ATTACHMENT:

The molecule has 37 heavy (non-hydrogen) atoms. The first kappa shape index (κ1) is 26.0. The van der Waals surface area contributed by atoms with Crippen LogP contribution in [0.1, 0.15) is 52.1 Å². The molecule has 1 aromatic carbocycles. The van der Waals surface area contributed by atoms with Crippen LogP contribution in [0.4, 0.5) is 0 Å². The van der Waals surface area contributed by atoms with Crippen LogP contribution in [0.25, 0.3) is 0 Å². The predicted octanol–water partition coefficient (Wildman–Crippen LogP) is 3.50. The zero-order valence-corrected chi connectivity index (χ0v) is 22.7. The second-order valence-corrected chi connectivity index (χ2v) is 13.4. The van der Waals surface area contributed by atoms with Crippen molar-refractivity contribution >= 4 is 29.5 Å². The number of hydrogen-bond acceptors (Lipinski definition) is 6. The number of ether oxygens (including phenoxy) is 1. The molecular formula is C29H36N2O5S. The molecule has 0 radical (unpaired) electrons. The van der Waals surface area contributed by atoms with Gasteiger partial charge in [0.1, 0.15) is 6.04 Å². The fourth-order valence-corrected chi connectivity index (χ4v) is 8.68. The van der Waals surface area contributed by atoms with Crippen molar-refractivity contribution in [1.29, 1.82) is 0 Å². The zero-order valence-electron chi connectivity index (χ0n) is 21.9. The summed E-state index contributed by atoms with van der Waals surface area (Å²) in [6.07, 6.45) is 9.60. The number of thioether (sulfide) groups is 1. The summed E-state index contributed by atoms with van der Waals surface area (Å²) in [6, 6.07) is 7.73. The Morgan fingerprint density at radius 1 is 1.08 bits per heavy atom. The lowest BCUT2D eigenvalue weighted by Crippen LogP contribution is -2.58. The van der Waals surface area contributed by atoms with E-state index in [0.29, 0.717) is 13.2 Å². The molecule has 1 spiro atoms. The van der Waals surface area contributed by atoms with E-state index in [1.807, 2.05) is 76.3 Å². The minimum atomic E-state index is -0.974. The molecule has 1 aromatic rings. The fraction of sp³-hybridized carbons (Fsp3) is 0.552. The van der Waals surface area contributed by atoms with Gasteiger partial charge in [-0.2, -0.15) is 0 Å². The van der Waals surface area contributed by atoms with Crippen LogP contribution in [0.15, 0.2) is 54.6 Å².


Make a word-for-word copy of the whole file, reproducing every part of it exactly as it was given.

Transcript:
The molecule has 37 heavy (non-hydrogen) atoms. The first kappa shape index (κ1) is 26.0. The van der Waals surface area contributed by atoms with Crippen LogP contribution in [0.1, 0.15) is 52.1 Å². The molecule has 1 aromatic carbocycles. The van der Waals surface area contributed by atoms with Crippen LogP contribution in [0.4, 0.5) is 0 Å². The van der Waals surface area contributed by atoms with Crippen LogP contribution in [0.25, 0.3) is 0 Å². The predicted octanol–water partition coefficient (Wildman–Crippen LogP) is 3.50. The zero-order valence-corrected chi connectivity index (χ0v) is 22.7. The second-order valence-corrected chi connectivity index (χ2v) is 13.4. The van der Waals surface area contributed by atoms with Crippen molar-refractivity contribution >= 4 is 29.5 Å². The number of hydrogen-bond acceptors (Lipinski definition) is 6. The number of ether oxygens (including phenoxy) is 1. The molecular formula is C29H36N2O5S. The molecule has 0 radical (unpaired) electrons. The van der Waals surface area contributed by atoms with Gasteiger partial charge in [0.1, 0.15) is 6.04 Å². The fourth-order valence-corrected chi connectivity index (χ4v) is 8.68. The van der Waals surface area contributed by atoms with Crippen molar-refractivity contribution in [1.29, 1.82) is 0 Å². The zero-order valence-electron chi connectivity index (χ0n) is 21.9. The summed E-state index contributed by atoms with van der Waals surface area (Å²) in [6.07, 6.45) is 9.60. The number of thioether (sulfide) groups is 1. The summed E-state index contributed by atoms with van der Waals surface area (Å²) in [6, 6.07) is 7.73. The Morgan fingerprint density at radius 1 is 1.08 bits per heavy atom. The lowest BCUT2D eigenvalue weighted by Crippen LogP contribution is -2.58. The van der Waals surface area contributed by atoms with E-state index in [0.29, 0.717) is 13.2 Å². The molecule has 1 spiro atoms. The van der Waals surface area contributed by atoms with E-state index in [1.807, 2.05) is 76.3 Å². The minimum atomic E-state index is -0.974. The molecule has 1 aromatic rings. The fraction of sp³-hybridized carbons (Fsp3) is 0.552. The van der Waals surface area contributed by atoms with Gasteiger partial charge in [-0.2, -0.15) is 0 Å². The van der Waals surface area contributed by atoms with Crippen LogP contribution in [0.15, 0.2) is 54.6 Å².